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Researchers develop polygraph for social networks

An international group of researchers is developing a system which, they say, will be able to automatically analyze whether information disclosed on social networks is true or false. All in real time.

“Social media provide useful information, the problem is that everything happens so fast so that we can not separate truth from falsehood quickly,” says the researcher Bontcheva Kalina, University of Sheffield, who leads the project.

According to a statement released by the English university, the lie detector should verify rumors that spread through the network in order to help “journalists, governments, emergency services, health agencies and the private sector to act more efficiently.”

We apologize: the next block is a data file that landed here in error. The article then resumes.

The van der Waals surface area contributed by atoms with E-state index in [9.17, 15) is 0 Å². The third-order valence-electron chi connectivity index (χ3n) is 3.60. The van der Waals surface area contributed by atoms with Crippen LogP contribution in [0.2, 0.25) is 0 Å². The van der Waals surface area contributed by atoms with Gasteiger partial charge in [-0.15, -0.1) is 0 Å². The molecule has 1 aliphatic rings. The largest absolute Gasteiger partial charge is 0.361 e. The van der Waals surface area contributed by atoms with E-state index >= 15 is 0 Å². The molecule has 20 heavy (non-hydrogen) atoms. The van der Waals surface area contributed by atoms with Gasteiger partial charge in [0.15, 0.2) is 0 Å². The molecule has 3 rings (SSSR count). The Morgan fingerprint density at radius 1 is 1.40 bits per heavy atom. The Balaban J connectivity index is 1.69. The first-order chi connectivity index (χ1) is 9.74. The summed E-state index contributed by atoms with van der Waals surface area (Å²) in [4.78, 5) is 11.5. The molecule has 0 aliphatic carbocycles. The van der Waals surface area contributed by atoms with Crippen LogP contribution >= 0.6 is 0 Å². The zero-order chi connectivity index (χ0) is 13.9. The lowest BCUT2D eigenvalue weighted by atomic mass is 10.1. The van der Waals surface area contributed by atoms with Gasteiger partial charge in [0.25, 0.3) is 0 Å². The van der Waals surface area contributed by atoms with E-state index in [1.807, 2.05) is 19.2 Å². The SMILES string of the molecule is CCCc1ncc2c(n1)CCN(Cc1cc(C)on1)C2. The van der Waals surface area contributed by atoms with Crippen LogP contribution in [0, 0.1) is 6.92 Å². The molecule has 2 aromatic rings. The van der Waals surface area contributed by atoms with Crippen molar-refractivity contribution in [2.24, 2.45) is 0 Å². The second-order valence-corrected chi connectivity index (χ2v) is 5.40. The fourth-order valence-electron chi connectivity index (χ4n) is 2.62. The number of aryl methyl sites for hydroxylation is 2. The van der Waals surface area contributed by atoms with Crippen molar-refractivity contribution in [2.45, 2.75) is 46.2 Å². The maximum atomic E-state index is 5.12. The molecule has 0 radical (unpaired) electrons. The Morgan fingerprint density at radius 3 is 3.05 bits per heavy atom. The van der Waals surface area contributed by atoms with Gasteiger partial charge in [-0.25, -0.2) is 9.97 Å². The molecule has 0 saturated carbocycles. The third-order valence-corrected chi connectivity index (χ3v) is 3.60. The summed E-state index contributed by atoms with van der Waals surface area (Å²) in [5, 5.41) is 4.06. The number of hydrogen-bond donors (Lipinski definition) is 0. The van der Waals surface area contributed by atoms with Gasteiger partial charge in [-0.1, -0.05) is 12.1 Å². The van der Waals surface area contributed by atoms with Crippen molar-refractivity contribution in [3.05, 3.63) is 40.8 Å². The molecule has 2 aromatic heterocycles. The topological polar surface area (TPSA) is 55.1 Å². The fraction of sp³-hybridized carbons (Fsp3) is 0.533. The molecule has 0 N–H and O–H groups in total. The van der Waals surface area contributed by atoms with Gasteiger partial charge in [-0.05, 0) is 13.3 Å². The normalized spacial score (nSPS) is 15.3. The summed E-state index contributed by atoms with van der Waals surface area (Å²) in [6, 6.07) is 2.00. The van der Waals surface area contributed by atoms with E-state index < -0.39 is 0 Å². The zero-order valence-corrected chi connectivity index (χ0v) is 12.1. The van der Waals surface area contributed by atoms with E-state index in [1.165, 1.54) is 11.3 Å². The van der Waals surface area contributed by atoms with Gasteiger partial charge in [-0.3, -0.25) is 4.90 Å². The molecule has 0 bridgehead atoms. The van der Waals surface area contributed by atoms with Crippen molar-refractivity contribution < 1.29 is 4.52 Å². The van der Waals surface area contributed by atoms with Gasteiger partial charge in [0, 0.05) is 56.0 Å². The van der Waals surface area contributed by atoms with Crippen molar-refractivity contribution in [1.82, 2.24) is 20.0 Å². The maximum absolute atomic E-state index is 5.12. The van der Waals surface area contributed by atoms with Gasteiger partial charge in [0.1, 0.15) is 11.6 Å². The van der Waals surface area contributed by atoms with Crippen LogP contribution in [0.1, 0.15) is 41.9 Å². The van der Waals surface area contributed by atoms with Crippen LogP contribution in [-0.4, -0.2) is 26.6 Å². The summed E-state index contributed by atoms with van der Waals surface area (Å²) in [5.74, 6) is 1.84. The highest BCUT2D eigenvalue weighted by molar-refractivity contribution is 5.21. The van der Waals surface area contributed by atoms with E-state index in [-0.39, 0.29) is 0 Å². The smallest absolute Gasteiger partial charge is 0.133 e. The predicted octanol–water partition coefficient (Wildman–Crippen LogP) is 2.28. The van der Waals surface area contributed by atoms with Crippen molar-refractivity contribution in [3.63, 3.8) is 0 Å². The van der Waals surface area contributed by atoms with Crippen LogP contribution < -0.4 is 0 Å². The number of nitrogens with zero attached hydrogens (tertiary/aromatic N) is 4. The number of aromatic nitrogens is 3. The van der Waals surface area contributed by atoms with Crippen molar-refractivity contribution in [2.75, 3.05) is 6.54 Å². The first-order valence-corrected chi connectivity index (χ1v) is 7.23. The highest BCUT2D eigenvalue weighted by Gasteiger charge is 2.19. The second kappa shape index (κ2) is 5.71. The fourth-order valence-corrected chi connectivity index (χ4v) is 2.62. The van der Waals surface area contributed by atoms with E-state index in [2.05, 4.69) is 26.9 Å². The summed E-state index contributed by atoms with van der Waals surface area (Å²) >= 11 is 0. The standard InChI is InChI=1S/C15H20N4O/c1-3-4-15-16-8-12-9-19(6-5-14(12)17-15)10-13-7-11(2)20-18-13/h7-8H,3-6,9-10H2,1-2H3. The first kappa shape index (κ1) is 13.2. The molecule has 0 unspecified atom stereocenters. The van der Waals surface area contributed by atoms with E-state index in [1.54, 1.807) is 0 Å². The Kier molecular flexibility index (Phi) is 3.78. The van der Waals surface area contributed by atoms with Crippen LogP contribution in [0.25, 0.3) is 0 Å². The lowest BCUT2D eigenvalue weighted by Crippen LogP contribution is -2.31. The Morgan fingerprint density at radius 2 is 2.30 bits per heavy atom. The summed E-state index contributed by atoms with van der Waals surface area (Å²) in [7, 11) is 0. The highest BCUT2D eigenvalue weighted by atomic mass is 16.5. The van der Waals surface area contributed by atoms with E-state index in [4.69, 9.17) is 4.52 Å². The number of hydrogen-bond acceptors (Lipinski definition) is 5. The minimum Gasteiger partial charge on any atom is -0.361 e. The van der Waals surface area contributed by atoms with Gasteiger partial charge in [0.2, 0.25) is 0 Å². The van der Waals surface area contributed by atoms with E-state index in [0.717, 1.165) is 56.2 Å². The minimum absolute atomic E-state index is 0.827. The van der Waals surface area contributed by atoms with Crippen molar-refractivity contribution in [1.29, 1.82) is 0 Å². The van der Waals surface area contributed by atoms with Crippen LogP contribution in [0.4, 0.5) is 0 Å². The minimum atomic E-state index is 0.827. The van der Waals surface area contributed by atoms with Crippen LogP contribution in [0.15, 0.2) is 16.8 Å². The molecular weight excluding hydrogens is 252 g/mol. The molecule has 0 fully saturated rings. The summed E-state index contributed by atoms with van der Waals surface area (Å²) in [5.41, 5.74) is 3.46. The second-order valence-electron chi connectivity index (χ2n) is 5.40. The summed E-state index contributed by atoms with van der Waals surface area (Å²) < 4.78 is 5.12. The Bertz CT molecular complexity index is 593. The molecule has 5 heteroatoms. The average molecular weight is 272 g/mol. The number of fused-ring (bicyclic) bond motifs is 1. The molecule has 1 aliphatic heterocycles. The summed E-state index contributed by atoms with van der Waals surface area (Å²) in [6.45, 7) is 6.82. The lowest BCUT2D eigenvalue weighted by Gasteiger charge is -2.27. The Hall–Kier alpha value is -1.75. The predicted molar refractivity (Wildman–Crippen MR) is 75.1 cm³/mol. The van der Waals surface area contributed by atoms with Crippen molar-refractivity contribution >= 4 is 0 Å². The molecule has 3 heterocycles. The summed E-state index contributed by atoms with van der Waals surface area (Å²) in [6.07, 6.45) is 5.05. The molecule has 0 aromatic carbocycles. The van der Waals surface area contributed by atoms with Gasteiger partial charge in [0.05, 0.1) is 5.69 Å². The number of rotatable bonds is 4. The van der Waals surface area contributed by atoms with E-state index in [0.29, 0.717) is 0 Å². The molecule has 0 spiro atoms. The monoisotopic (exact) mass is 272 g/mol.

The researchers intend to create a system that automatically categorize sources of information to evaluate their credibility as journalists, experts and potential witnesses.

It should also analyze the history and context of a rumble, to learn, for example, if no fake accounts were created on Twitter so that inaccurate information be disseminated.

The project, which should take three years to complete and relies on the financial support of the European Union, is a collaboration between five universities, three European companies and one company in Kenya.

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